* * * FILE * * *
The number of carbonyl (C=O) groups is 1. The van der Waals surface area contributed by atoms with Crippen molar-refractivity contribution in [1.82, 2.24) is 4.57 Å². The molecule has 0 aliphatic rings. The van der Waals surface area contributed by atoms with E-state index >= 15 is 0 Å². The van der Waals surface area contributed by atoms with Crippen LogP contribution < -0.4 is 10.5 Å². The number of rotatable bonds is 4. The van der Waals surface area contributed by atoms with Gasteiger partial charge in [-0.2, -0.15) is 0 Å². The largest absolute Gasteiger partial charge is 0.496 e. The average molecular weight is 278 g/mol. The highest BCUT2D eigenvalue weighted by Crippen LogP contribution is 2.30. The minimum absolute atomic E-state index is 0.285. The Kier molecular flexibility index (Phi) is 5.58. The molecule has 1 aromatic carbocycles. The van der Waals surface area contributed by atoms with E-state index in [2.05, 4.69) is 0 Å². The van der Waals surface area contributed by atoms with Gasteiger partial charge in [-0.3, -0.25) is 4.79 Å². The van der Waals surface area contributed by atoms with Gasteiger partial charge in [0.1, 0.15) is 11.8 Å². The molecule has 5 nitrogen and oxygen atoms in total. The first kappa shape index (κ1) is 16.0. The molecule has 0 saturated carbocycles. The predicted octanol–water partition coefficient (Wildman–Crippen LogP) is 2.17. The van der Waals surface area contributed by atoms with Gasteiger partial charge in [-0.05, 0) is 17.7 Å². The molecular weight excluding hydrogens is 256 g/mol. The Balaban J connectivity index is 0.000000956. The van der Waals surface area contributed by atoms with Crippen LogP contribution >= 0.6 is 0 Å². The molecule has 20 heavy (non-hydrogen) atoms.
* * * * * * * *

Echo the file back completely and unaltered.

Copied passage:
The number of carbonyl (C=O) groups is 1. The van der Waals surface area contributed by atoms with Crippen molar-refractivity contribution in [1.82, 2.24) is 4.57 Å². The molecule has 0 aliphatic rings. The van der Waals surface area contributed by atoms with E-state index >= 15 is 0 Å². The van der Waals surface area contributed by atoms with Crippen LogP contribution < -0.4 is 10.5 Å². The number of rotatable bonds is 4. The van der Waals surface area contributed by atoms with Gasteiger partial charge in [-0.2, -0.15) is 0 Å². The largest absolute Gasteiger partial charge is 0.496 e. The average molecular weight is 278 g/mol. The highest BCUT2D eigenvalue weighted by Crippen LogP contribution is 2.30. The minimum absolute atomic E-state index is 0.285. The Kier molecular flexibility index (Phi) is 5.58. The molecule has 1 aromatic carbocycles. The van der Waals surface area contributed by atoms with E-state index in [2.05, 4.69) is 0 Å². The van der Waals surface area contributed by atoms with Gasteiger partial charge in [-0.3, -0.25) is 4.79 Å². The van der Waals surface area contributed by atoms with Gasteiger partial charge in [0.1, 0.15) is 11.8 Å². The molecule has 5 nitrogen and oxygen atoms in total. The first kappa shape index (κ1) is 16.0. The molecule has 0 saturated carbocycles. The predicted octanol–water partition coefficient (Wildman–Crippen LogP) is 2.17. The van der Waals surface area contributed by atoms with Gasteiger partial charge in [-0.05, 0) is 17.7 Å². The molecular weight excluding hydrogens is 256 g/mol. The Balaban J connectivity index is 0.000000956. The van der Waals surface area contributed by atoms with Crippen LogP contribution >= 0.6 is 0 Å². The molecule has 20 heavy (non-hydrogen) atoms.